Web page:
Colour: Sapphire comes in all colours except red, but is especially popular in deep blue. Fancy coloured sapphires - including pink, green, orange and golden yellow are magnificent when combined in a necklace or bracelet.

History: In the Orient, kings wore sapphires around their necks as defence from harm and it was thought that merely looking upon this stone would bring luck. Ancient priests and sorcerers honoured sapphire above all gems, for it enabled them to interpret oracles and foretell the future. Ancients believed the Ten Commandments were written on a sapphire tablet. Marriage partners put great faith in the stone. If its lustre dimmed, one knew ones spouse had been unfaithful. Sapphire refused to shine when worn by the wicked or impure. Though sapphire grows in the ground like most gemstones, it is often washed down into riverbeds where its bright blue colour would easily catch the eye of ancient treasure hunters. Prince Charles chose a blue sapphire surrounded by diamonds for Princess Diana's engagement ring and this ring has now been famously passed to the Duchess of Cambridge.

Found in:
Sri Lanka, Thailand, Cambodia, Myanmar (Burma), Kashmir, Australia, Nigeria, Kenya, Tanzania, China and USA.

October - Opal

The Opal is a symbol of purity, hope and health.

The well-known Roman naturalist Pliny, described the opal as being made up of the glories of the most precious gems..."the gentler fire of the ruby, the rich purple of the amethyst, the sea-green of the emerald, glittering together..."

Colour: White opal has a white or light body colour with flashes of many other colours. Black opal has a black, dark blue, dark green or grey body colour with vivid flashes of colour such as red, pink and bright green - this colour variation makes every opal unique.

History: Derived from the Latin ‘opalus' - precious stone - opals were highly prized by the ancient Romans. Opal is supposed to promote love and romance, to grant wishes and personal happiness; to protect the wearer from disease and to possess the gift of prophecy. Medieval writers believed opal could render its wearer invisible when the need arose. It was also said to have a beneficial effect on eyesight and banish evil spirits.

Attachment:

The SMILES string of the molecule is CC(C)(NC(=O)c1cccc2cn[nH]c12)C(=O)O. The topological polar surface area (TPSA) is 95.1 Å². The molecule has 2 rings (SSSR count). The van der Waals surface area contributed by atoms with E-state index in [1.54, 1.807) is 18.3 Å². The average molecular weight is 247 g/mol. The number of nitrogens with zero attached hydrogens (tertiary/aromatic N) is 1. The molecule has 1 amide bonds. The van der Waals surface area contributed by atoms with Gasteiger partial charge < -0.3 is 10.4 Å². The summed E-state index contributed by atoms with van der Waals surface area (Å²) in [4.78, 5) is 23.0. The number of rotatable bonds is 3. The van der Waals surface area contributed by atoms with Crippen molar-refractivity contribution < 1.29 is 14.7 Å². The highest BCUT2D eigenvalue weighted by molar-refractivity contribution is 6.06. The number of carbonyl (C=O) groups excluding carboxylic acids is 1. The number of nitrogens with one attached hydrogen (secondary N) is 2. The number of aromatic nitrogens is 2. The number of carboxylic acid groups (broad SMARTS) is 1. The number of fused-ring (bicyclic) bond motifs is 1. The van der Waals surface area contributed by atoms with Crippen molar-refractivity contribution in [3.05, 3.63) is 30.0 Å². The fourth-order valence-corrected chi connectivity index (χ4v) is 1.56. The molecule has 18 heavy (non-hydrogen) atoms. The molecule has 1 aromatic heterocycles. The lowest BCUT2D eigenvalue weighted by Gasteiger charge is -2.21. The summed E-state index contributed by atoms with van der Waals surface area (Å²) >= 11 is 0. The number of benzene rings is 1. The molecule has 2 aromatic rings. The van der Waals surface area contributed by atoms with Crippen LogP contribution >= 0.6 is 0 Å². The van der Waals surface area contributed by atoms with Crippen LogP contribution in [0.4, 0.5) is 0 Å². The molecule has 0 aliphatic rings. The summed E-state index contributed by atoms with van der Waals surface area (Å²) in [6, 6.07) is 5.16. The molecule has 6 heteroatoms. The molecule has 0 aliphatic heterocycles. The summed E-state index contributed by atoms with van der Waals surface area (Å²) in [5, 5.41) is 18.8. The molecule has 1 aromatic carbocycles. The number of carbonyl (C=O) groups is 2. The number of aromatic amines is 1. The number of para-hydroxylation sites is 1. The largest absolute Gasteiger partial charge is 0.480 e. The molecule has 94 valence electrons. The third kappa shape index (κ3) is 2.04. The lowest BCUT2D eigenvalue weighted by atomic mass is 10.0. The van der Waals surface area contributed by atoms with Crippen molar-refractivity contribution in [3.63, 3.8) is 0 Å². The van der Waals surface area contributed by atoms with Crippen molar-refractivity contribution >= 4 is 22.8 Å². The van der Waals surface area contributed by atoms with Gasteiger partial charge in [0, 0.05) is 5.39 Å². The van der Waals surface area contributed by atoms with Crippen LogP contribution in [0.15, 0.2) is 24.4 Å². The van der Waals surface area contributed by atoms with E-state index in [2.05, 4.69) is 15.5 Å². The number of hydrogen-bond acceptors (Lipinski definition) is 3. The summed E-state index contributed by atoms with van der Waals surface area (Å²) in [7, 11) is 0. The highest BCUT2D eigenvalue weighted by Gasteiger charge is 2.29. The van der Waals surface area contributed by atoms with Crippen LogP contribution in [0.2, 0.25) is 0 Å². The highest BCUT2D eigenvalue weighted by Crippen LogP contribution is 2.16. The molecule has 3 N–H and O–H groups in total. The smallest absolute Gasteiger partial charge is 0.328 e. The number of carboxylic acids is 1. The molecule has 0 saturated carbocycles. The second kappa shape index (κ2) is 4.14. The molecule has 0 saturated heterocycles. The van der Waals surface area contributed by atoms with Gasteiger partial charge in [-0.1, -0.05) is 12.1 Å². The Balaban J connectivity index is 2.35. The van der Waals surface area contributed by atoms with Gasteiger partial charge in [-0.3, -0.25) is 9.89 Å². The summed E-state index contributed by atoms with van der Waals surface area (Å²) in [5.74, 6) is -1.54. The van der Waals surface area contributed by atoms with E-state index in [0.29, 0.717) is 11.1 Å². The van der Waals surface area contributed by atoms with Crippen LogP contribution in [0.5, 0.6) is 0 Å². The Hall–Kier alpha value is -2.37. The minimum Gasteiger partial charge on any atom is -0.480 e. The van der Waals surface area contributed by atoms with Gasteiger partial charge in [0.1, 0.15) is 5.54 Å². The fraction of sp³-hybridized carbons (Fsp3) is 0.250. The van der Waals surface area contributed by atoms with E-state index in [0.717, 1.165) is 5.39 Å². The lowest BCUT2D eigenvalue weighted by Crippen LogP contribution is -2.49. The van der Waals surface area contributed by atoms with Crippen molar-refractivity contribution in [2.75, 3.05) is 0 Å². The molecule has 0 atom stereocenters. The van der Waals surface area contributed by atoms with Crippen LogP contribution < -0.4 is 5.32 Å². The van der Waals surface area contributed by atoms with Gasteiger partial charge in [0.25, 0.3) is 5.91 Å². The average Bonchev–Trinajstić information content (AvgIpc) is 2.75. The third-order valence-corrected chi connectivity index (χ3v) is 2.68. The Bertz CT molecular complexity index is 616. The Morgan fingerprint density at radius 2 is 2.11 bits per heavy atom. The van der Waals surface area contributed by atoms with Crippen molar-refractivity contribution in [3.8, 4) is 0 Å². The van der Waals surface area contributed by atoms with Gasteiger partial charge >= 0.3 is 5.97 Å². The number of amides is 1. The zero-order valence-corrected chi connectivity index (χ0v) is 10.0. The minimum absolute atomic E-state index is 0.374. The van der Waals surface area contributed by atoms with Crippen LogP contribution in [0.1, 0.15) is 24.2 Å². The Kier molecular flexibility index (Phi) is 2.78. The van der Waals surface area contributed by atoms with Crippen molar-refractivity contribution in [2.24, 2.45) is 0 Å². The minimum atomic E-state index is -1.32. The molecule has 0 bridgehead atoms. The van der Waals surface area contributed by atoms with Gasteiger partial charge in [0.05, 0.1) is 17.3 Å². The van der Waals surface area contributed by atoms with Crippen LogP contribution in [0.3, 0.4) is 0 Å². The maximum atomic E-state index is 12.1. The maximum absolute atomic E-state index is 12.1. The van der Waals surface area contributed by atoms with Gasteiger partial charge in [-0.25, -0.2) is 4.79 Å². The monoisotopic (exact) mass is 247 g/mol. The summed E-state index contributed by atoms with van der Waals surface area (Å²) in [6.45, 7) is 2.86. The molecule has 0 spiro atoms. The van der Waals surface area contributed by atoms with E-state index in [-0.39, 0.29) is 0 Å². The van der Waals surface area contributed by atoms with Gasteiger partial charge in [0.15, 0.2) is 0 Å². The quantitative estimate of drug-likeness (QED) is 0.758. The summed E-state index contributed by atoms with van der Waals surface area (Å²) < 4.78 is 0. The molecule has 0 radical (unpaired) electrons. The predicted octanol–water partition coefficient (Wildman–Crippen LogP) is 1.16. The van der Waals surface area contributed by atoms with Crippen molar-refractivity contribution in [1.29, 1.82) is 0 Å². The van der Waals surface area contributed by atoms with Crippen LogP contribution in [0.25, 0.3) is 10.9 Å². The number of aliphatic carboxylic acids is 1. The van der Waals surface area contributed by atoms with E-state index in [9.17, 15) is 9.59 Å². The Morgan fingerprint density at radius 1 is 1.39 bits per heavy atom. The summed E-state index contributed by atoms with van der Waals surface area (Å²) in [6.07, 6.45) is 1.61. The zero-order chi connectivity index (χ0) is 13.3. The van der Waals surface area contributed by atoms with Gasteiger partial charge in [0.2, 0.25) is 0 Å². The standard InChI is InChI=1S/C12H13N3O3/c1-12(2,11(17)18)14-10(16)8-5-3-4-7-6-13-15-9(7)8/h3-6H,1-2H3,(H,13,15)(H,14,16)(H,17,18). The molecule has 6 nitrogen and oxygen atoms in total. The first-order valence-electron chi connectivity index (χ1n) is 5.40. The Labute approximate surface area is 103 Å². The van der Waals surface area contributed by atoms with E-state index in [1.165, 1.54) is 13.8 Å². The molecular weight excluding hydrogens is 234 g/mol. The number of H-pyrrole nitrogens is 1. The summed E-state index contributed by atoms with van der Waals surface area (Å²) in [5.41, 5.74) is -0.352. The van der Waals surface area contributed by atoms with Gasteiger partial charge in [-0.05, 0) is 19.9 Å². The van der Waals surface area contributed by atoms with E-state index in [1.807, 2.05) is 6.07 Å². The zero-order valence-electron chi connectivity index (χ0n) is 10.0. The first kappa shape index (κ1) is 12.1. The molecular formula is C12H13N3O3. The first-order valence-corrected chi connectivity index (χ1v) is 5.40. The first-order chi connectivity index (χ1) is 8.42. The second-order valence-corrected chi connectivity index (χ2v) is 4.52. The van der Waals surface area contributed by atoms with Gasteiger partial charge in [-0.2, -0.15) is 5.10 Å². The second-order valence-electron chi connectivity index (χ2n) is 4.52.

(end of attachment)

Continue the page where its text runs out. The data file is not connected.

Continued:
Found in: Australia, Mexico and U.S.A.

Sometimes tourmaline, another multicoloured gemstone, is used as an October birthstone. It is not as fragile as opal and is often chosen by those who prefer faceted stones.

November - Topaz

Topaz is said to be a symbol of wisdom, sincerity and courage.

The name topaz is derived from the Greek word meaning, "to shine" and also implies "fire".

Colour: Most people think of topaz as a transparent golden yellow gemstone. However, this gemstone occurs colourless as well as orange-yellow, red, honey-brown (dark sherry), light green, blue and pink. Orange-red "Imperial" and pink colours are rare and most valuable.

History: Topaz holds the distinction of being the gemstone with the widest range of curative powers. The Greeks felt it gave them strength, cooled tempers, restored sanity, cured asthma, relieved insomnia, strengthened breathing and even warded off sudden death. It is said to make its wearer invisible in time of emergency, and proved the loyalty of associates by changing colour in the presence of poison.

Found in: Brazil, Nigeria, Sri Lanka, Pakistan and China.

Citrine is often used as an alternative to topaz because it appears in many of the same colours as topaz. Unlike topaz, citrine is readily available and inexpensive even in large sizes.

The word Citrine is derived from the Latin ‘citrus' meaning lemon and describes a transparent quartz stone in shades ranging from yellow to orange. Symbolising generosity, this delicately coloured stone was thought to safeguard secrets and was regarded as a stone of mystery and subtlety.

December - Turquoise

Turquoise is said to be a symbol of love, happiness and luck.

The word turquoise means "Turkish stone" because the trade route of this precious gem to Europe came via Turkey.

Colour: From sky blue (most desirable) to blue-green and apple-green.

History: Egyptian turquoise graced the necks of the Pharaohs, and Cleopatra probably ground up this gemstone for eye paint. Tutankhamen's coffin was filled with examples of turquoise - sarcophagus inlay, beads, jewellery and even furniture. Highly valued by ancient Chinese and Aztecs, turquoise was widely thought to prevent injury, especially from falling; the Turks attached them to their horses' bridles for special protection from this hazard. Representing happiness and luck, its powers are said to be greatest when the stone is received as a gift. During the 16th century, native American Indians of the south west used turquoise as currency. They believed the gemstone could bring spoils to the warrior, animals to the hunter and happiness and good fortune to all.

Blue topaz has become a popular alternative in recent years for those who prefer faceted stones.

Found in:
North-east Iran and south-west USA.